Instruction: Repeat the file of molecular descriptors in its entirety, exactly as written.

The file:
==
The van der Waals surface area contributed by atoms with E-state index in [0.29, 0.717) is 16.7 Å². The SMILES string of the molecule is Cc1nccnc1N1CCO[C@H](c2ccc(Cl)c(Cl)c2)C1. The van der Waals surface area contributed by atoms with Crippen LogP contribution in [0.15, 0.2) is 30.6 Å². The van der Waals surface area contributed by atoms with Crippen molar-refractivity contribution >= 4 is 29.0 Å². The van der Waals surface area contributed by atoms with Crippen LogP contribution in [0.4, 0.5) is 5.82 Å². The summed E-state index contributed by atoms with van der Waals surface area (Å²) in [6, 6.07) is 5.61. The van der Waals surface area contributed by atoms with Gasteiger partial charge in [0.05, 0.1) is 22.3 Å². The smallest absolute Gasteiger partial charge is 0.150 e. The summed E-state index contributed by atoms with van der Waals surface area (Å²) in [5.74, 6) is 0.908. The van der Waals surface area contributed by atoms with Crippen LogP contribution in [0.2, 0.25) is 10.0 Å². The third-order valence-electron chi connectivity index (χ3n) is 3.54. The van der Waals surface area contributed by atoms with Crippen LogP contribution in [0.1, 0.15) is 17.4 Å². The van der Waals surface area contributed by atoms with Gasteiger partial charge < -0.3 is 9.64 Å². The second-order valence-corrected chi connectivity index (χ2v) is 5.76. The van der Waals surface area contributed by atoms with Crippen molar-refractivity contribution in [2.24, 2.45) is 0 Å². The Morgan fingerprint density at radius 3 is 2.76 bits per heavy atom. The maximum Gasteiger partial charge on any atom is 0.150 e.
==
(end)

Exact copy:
The van der Waals surface area contributed by atoms with E-state index in [0.29, 0.717) is 16.7 Å². The SMILES string of the molecule is Cc1nccnc1N1CCO[C@H](c2ccc(Cl)c(Cl)c2)C1. The van der Waals surface area contributed by atoms with Crippen LogP contribution in [0.15, 0.2) is 30.6 Å². The van der Waals surface area contributed by atoms with Crippen molar-refractivity contribution >= 4 is 29.0 Å². The van der Waals surface area contributed by atoms with Crippen LogP contribution in [0.4, 0.5) is 5.82 Å². The summed E-state index contributed by atoms with van der Waals surface area (Å²) in [6, 6.07) is 5.61. The van der Waals surface area contributed by atoms with Gasteiger partial charge in [0.05, 0.1) is 22.3 Å². The smallest absolute Gasteiger partial charge is 0.150 e. The summed E-state index contributed by atoms with van der Waals surface area (Å²) in [5.74, 6) is 0.908. The van der Waals surface area contributed by atoms with Crippen LogP contribution in [0.2, 0.25) is 10.0 Å². The third-order valence-electron chi connectivity index (χ3n) is 3.54. The van der Waals surface area contributed by atoms with Crippen LogP contribution in [0.1, 0.15) is 17.4 Å². The van der Waals surface area contributed by atoms with Gasteiger partial charge < -0.3 is 9.64 Å². The second-order valence-corrected chi connectivity index (χ2v) is 5.76. The van der Waals surface area contributed by atoms with Crippen molar-refractivity contribution in [2.24, 2.45) is 0 Å². The Morgan fingerprint density at radius 3 is 2.76 bits per heavy atom. The maximum Gasteiger partial charge on any atom is 0.150 e.